ASTOR, Nancy.) SEGER, Gerhart. Octavo. Original black cloth, spine and front cover lettered in red. With the dust jacket. Later part of the Wiener Library collection, with their deaccessioned library slip to front free endpaper over an earlier bookplate of the Hamlyn Marcus collection. Book a little bumped and worn at extremities, light separation between some gatherings, page corners slightly creased. A good copy in good jacket, torn and tape-repaired, though still holding. First edition, first printing. Presentation copy from the author to Nancy Astor, inscribed on the half-title "Lady Astor as a very little sign of a very great thankfulness! Gerhart Seger". Seger (1896-1967) was among the German Social Democrat deputies in the Reichstag which opposed the Enabling Act, and was consequently sent to the Oranienburg concentration camp. He escaped and fled to Prague in 1934, and wrote this book, his account of his experiences and a damning indictment of the young Nazi regime. The first female British MP to take her seat, Nancy Astor has recently come criticism for her anti-Semitic and alleged Nazi-sympathizing views, making this inscription especially compelling. Astor had campaigned for the release of Gerhart's wife Elisabeth Seger from imprisonment in a concentration camp, which is presumably what the inscription refers to.
Japanese Fairy Tales. [Comprising:] The Boy Who Drew Cats; The Goblin Spider; The Old Woman Who Lost Her Dumpling; Chin Chin Kobakama; The Fountain of Youth. Rendered into English by Lafcadio Hearn.

Japanese Fairy Tales. [Comprising:] The Boy Who Drew Cats; The Goblin Spider; The Old Woman Who Lost Her Dumpling; Chin Chin Kobakama; The Fountain of Youth. Rendered into English by Lafcadio Hearn.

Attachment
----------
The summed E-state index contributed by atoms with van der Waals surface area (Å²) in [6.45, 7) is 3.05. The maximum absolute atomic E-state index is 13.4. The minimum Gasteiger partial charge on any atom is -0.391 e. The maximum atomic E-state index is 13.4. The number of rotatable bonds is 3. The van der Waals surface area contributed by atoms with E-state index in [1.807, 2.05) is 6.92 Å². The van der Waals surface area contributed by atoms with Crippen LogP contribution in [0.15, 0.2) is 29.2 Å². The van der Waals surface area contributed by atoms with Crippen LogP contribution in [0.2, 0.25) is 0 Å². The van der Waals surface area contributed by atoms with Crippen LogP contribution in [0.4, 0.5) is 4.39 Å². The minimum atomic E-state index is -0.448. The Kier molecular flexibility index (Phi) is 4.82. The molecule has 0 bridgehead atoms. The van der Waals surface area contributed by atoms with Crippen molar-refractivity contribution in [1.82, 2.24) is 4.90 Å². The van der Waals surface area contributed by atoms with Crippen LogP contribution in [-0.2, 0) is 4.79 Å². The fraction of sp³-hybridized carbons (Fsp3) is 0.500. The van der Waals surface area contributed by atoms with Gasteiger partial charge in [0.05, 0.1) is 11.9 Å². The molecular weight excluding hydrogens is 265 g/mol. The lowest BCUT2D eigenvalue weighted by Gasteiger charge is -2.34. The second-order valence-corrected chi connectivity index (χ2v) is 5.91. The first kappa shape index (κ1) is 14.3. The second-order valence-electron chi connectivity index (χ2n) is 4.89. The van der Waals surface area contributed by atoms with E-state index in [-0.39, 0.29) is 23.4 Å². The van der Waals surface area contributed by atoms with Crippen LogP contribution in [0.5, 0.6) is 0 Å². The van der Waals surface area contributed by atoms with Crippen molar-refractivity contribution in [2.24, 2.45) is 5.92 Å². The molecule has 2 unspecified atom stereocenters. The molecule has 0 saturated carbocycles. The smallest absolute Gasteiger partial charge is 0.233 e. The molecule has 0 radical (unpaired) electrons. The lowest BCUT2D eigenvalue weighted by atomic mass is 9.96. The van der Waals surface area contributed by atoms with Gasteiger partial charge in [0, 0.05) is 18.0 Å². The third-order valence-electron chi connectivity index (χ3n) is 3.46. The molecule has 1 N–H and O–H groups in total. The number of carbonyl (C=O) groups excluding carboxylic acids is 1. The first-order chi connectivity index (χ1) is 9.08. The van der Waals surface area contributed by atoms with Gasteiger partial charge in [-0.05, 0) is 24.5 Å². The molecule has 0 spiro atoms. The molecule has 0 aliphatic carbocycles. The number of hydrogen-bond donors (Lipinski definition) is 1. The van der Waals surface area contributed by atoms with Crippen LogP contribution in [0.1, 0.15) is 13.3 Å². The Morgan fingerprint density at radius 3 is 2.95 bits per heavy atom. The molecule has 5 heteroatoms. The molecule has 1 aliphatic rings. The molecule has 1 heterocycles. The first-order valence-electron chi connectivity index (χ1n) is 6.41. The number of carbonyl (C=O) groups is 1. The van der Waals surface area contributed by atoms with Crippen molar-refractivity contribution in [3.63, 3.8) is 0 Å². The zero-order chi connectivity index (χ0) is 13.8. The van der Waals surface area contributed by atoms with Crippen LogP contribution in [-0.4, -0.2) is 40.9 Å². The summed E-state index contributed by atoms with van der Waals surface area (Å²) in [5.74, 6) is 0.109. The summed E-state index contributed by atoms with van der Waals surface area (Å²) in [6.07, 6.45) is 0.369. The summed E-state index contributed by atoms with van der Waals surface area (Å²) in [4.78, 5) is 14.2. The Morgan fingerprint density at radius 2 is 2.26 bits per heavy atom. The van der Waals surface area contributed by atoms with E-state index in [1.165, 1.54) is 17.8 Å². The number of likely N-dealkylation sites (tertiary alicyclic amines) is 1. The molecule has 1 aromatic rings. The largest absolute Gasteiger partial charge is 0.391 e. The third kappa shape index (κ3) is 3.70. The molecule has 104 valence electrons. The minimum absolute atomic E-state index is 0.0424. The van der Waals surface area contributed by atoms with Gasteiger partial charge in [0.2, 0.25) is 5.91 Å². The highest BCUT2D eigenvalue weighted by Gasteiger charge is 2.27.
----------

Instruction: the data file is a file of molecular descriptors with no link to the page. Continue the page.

HEARN, Lafcadio. 5 volumes, octavo (189 x 135 mm). Original light blue silk-backed pictorial crêpe paper covers bound with stab light green silk ties in the Yamato toji style. Housed in the publisher's blue cloth wrap-around case with toggle clasps, titles in white to spine and printed on gilt-heightened label to front flap, lined with colour-illustrated paper, as issued. A fine set, in the near-fine wrap-around case, title and label a little faded. Woodblock-printed colour illustrations throughout. First edition thus of the illustrated 5-volume set of Japanese folklore stories. These five tales were first published on plain paper between 1898 and 1922 in a larger format than this one. They were also issued separately in small crêpe-paper editions (the crêpeing process was applied after printing) sometimes simultaneously as the first plain paper edition, and sometimes later. Lafcadio Hearn (1850-1904) went to Japan in 1890 with a commission as a newspaper correspondent, which was quickly terminated. It was there, however, that he found a home and his greatest inspiration, and he later became known to the world by his writings concerning Japan. He became a naturalized Japanese, assuming the name Koizumi Yakumo, in 1896 after accepting a teaching position in Tokyo and was "recognized as interpreter of Japanese culture for the West" (Bleiler). Takejiro Hasegawa (1853-1938) was an innovative Japanese publisher specializing in European-language books on Japanese subjects, notably fairy tales, poetry, and ephemera such as calendars, to help Japanese people learn foreign languages. "He chose traditional stories whose subjects would already be familiar to his readers and presented these tales in a Western format. The books would open in the Western manner, reading from left to right, and the illustrations would be positioned as adjuncts to the text, instead of having text superimposed on them in the traditional traditional Japanese fashion" (Sharf). By the time the first versions of the Japanese Fairy Tales were successfully published, Hasegawa was well on his way to creating an entirely new range of books of ambitious design and contents, this time bringing "aspects of Japanese culture and traditions [to] a Western audience that was increasingly hungry for such material, and they would primarily be produced on crepe-paper" (ibid.). Copies of this book intended for the Western audience bear a "Macrae-Smith, Philadelphia" imprint on the wrap-around label; this copy, not displaying the imprint, was thus intended for circulation in Japan. Rare complete, and in such good condition. Bleiler (Supernatural), p. 237; Sharf, Frederic A., "Takejiro Hasegawa", p. 10.